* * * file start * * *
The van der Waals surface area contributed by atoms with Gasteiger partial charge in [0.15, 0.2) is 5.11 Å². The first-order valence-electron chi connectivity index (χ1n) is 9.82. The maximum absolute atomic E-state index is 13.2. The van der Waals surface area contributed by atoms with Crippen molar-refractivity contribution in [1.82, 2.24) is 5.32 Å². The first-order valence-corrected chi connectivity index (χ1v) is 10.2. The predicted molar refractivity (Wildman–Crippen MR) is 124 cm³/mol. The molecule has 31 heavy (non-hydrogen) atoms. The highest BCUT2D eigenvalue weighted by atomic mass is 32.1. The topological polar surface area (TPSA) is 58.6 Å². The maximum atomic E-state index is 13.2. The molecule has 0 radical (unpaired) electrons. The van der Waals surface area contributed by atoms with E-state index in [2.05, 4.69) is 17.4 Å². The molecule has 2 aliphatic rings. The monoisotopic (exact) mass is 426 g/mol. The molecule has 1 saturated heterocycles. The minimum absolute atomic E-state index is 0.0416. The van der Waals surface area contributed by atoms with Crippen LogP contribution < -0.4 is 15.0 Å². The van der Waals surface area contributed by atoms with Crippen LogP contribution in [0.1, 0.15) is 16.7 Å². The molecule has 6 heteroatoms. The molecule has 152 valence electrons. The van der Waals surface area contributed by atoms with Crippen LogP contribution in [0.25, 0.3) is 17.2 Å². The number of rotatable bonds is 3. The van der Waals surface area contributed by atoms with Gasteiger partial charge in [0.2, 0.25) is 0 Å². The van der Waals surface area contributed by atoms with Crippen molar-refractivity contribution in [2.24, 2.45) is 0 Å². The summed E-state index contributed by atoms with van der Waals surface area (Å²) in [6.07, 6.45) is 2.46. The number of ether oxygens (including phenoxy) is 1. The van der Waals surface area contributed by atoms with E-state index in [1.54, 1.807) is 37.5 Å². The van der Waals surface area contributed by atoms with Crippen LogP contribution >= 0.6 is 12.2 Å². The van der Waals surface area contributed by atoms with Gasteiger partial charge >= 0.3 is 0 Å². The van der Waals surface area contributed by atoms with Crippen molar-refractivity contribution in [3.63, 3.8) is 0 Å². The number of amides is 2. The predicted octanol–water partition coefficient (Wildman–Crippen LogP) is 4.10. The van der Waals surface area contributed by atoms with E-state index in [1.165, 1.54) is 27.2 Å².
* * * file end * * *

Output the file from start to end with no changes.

The van der Waals surface area contributed by atoms with Gasteiger partial charge in [0.15, 0.2) is 5.11 Å². The first-order valence-electron chi connectivity index (χ1n) is 9.82. The maximum absolute atomic E-state index is 13.2. The van der Waals surface area contributed by atoms with Crippen molar-refractivity contribution in [1.82, 2.24) is 5.32 Å². The first-order valence-corrected chi connectivity index (χ1v) is 10.2. The predicted molar refractivity (Wildman–Crippen MR) is 124 cm³/mol. The molecule has 31 heavy (non-hydrogen) atoms. The highest BCUT2D eigenvalue weighted by atomic mass is 32.1. The topological polar surface area (TPSA) is 58.6 Å². The maximum atomic E-state index is 13.2. The molecule has 0 radical (unpaired) electrons. The van der Waals surface area contributed by atoms with E-state index in [2.05, 4.69) is 17.4 Å². The molecule has 2 aliphatic rings. The monoisotopic (exact) mass is 426 g/mol. The molecule has 1 saturated heterocycles. The minimum absolute atomic E-state index is 0.0416. The van der Waals surface area contributed by atoms with Crippen LogP contribution < -0.4 is 15.0 Å². The van der Waals surface area contributed by atoms with Crippen LogP contribution in [0.1, 0.15) is 16.7 Å². The molecule has 6 heteroatoms. The molecule has 152 valence electrons. The van der Waals surface area contributed by atoms with Crippen LogP contribution in [0.25, 0.3) is 17.2 Å². The number of rotatable bonds is 3. The van der Waals surface area contributed by atoms with Gasteiger partial charge in [0.2, 0.25) is 0 Å². The van der Waals surface area contributed by atoms with Crippen molar-refractivity contribution in [2.24, 2.45) is 0 Å². The summed E-state index contributed by atoms with van der Waals surface area (Å²) in [6.07, 6.45) is 2.46. The number of ether oxygens (including phenoxy) is 1. The van der Waals surface area contributed by atoms with E-state index in [1.54, 1.807) is 37.5 Å². The van der Waals surface area contributed by atoms with Crippen LogP contribution >= 0.6 is 12.2 Å². The van der Waals surface area contributed by atoms with Gasteiger partial charge >= 0.3 is 0 Å². The van der Waals surface area contributed by atoms with Crippen molar-refractivity contribution in [3.63, 3.8) is 0 Å². The number of amides is 2. The predicted octanol–water partition coefficient (Wildman–Crippen LogP) is 4.10. The van der Waals surface area contributed by atoms with E-state index in [1.165, 1.54) is 27.2 Å².